UNZER TSAYT. SOTSYALISTISHE HOYDESH-SHRIFT. [UNZER CAJT] Vol I (1927), Nrs. 3 & 4.
First Edition. Paperback. Item #16128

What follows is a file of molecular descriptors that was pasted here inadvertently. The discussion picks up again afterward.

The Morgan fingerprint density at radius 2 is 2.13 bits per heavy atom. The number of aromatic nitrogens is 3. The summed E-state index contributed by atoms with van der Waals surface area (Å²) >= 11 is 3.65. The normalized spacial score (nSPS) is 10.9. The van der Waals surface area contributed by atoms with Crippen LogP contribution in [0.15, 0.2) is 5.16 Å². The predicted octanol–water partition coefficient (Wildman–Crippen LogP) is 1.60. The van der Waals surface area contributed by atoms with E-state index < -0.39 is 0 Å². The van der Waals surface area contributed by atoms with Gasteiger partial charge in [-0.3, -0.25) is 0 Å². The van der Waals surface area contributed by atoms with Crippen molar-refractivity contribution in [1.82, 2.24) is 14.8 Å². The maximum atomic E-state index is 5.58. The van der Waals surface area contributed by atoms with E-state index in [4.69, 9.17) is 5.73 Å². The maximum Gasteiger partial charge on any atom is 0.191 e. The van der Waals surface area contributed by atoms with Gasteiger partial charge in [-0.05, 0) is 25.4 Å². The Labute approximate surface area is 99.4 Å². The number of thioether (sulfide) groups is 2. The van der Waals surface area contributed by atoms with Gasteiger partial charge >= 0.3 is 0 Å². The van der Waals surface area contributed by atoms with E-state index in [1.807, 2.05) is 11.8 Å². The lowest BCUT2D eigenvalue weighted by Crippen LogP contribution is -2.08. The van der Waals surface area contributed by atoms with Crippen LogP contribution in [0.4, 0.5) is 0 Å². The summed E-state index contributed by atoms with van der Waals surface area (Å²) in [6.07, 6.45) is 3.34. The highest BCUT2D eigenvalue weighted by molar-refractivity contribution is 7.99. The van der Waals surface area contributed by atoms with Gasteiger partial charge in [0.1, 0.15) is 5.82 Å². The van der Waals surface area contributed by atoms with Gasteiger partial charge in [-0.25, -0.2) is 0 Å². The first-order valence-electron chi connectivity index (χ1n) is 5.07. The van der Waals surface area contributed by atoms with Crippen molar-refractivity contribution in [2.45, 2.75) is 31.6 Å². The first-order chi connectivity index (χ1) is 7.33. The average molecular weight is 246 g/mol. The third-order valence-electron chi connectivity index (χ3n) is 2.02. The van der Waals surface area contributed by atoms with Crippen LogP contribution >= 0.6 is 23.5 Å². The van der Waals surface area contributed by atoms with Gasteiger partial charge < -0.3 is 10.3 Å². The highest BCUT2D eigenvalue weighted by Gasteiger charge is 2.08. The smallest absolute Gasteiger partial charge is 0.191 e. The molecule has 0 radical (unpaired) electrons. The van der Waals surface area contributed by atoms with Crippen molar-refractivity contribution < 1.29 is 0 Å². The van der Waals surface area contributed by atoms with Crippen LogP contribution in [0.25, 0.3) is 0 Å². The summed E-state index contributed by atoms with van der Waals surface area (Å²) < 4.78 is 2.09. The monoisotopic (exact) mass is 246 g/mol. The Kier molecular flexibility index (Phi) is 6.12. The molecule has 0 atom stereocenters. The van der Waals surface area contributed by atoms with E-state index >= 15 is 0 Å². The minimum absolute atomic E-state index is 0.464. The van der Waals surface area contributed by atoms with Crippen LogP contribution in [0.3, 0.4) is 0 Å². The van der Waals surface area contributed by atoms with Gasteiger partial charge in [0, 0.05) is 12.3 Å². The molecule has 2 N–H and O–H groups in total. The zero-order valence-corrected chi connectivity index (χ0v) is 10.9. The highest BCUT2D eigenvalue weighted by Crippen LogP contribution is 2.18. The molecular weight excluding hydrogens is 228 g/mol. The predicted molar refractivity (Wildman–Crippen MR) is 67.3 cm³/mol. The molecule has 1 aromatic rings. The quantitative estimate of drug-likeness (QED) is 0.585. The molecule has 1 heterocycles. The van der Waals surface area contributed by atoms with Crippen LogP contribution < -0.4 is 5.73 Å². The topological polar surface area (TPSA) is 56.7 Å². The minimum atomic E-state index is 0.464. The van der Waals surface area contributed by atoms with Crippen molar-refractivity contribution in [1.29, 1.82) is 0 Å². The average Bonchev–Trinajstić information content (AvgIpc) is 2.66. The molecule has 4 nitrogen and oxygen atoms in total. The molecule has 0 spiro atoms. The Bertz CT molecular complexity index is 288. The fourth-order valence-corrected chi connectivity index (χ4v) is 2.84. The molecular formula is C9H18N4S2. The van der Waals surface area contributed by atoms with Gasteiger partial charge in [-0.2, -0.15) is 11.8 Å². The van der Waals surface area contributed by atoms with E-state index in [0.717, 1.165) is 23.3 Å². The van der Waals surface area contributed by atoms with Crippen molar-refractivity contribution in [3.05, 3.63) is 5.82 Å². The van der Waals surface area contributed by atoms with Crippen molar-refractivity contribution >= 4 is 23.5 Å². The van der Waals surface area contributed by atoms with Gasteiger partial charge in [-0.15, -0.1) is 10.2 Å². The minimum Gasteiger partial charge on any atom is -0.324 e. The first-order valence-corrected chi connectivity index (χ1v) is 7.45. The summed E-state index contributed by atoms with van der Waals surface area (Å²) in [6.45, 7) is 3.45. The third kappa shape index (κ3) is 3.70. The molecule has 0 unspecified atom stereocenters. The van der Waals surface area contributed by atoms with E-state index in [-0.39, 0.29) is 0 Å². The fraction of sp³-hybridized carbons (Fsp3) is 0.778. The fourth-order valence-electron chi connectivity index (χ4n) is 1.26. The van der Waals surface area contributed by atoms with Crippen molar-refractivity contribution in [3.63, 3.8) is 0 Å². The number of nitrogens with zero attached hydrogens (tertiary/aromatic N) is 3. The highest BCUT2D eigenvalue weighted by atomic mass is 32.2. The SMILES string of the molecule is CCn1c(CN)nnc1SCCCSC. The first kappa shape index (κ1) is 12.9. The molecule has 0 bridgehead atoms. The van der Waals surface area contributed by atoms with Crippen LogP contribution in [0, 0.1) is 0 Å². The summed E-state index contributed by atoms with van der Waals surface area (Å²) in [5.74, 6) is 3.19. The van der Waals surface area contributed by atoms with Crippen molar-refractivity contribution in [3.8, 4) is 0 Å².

Varshe [Warsaw]: Farlag "di Velt", 1928. Paper Wrappers, 8vo, 95 pages. Monthly Bundist periodical ran from Vol. I, Nr, 1 (Oct. 1927) to 1932. 23 cm. In Yiddish. Unobtrusive Bund rubber stamp on some volumes. For example, Levin (1977) reports that it was in UNZER TSAYT that the very first reports of the Bund's split over the National Question with the Russian Social Democrats were published (in 1927). The Bund in Poland, here providing its unique Polish Jewish Socialist anti-Zionist perspective. “The General Jewish Labour Bund in Lithuania, Poland and Russia (Yiddish: ‘algemeyner yidisher arbeter-bund in lite, poyln un rusland’), generally called The Bund or the Jewish Labour Bund, was a secular Jewish socialist party.... founded in Vilnius on October 7, 1897…..In 1917 the Polish part of the Bund, which dated to the times when Poland was a Russian territory, seceded from the Russian Bund and created a new Polish General Labor Bund which continued to operate in Poland in the years between the two world wars….The Bund sought to unite all Jewish workers in the Russian Empire into a united socialist party, and also to ally itself with the wider Russian social democratic movement to achieve a democratic and socialist Russia. The Russian Empire then included Lithuania, Latvia, Belarus, Ukraine and most of present-day Poland, areas where the majority of the world's Jews then lived. They hoped to see the Jews achieve a legal minority status in Russia. Of all Jewish political parties of the time, the Bund was the most progressive regarding gender equality, with women making up more than one-third of all members. The Bund actively campaigned against anti-Semitism. It defended Jewish civil and cultural rights and rejected assimilation. However, the close promotion of Jewish sectional interests and support for the concept of Jewish national unity (klal yisrael) was prevented by the socialist universalism of the Bund. The Bund avoided any automatic solidarity with Jews of the middle and upper classes and generally rejected political cooperation with Jewish groups that held religious, Zionist or conservative views. Even the anthem of the Bund, known as "the oath" (di shvue in Yiddish), written in 1902 by Sh. An-ski, contained no explicit reference to Jews or Jewish suffering. At the heart of the vision of the future of the Bund was the idea that there is no contradiction between the national aspect on the one hand and the socialist aspect on the other. As a strictly secular organization, the Bund renounced the Holy Land and the sacred language (Hebrew) and chose to speak Yiddish….In its early years the Bund had remarkable success, gaining an estimated 30,000 members in 1903 and an estimated 40,000 supporters in 1906, making it the largest socialist group in the Russian Empire…. the Bund was a founding collective member at the RSDLP's first congress in Minsk in March 1898. For the next 5 years, the Bund was recognized as the sole representative of the Jewish workers in the RSDLP, although many Russian socialists of Jewish descent, especially outside of the Pale of Settlement, joined the RSDLP directly….The Bund generally sided with the party's Menshevik faction led by Julius Martov and against the Bolshevik faction led by Vladimir Lenin during the factional struggles in the run-up to the Russian Revolution of 1917….In the Polish areas of the [Russian] empire, the Bund was a leading force in the 1905 revolution. At that time the organization probably reached the height of its influence. It called for an improvement in living standards, a more democratic political system and the introduction of equal rights for Jews. At least in the early stages of the first Russian Revolution, the armed groups of the "Bund" were likely the strongest revolutionary force in Western Russia. During the following years, the Bund went into a period of decay….The Bund eventually came to strongly oppose Zionism, arguing that emigration to Palestine was a form of escapism. The Bund did not advocate separatism. Instead, it focused on culture, rather than a state or a place, as the glue of Jewish ‘nationalism.’ …. The Bund also promoted the use of Yiddish as a Jewish national language and to some extent opposed the Zionist project of reviving Hebrew. The Bund won converts mainly among Jewish artisans and workers, but also among the growing Jewish intelligentsia. It led a trade union movement of its own. It joined with the Poalei Zion (Labour Zionists) and other groups to form self-defense organisations to protect Jewish communities against pogroms and government troops. During the Russian Revolution of 1905 the Bund headed the revolutionary movement in the Jewish towns, particularly in Belarus and Ukraine…..In 1921, the Communist Bund [in the USSR] dissolved itself and its members sought admission to the Communist Party....Many former Bundists, like Mikhail Liber and David Petrovsky, perished during Stalin's purges in the 1930s. The Polish Bundists continued their activities until 1948. During the latter half of the 20th century the Bundist legacy was represented through the International Jewish Labor Bund, a federation of local Bundist groups around the world….Among the exiled Bundists who went on with Socialist politics in America was Baruch Charney Vladeck (1886–1938), elected to the New York Board of Aldermen as a Socialist in 1917…[and] 1937 [and] manager of The Jewish Daily Forward…Moishe Lewis (1888–1950)....the father of David Lewis (1909–1981), a leader of the New Democratic Party in Canada….David Dubinsky (1892–1982), though never formally a member of the party, had joined the bakers' union, which was controlled by the Bund, and was elected assistant secretary within the union by 1906…..He later became a member of the Socialist Party of America, helped found the American Labor Party in 1936 and was from 1932 till 1966 the leader of the International Ladies' Garment Workers' Union…..under the name Max Goldfarb, David Petrovsky (1886–1937) was a member of the Central Committee of the Jewish Socialist Federation of America, a member of the Socialist Party of America, and the labor editor of The Forward” (Wikipedia). SUBJECT(S) : Jews -- Poland -- Periodicals. Jewish labor unions -- Periodicals. Socialism and Judaism -- Periodicals. Yiddish literature -- Poland -- Periodicals. OCLC Number: 642969688. OCLC lists only 4 runs (Arizona State, Stanford, LOC, U of Washington), all of which appear to be incomplete. Nr. 3-4 was printed as Nr. 3 (Dec. 15, 1927), but then has Nr. 4 (Dec. 20, 1927) on a superimposed lable--not sure if Nr. 3 actually existed or in what form. Interestingly, evey copy of this issue that we have ever seen has had pages 1-6 removed, perhaps by the publisher and related to the re-issuing as a later number. We offer pages 1-6 here in facimile. Good Condition. (Y-1-10) xx.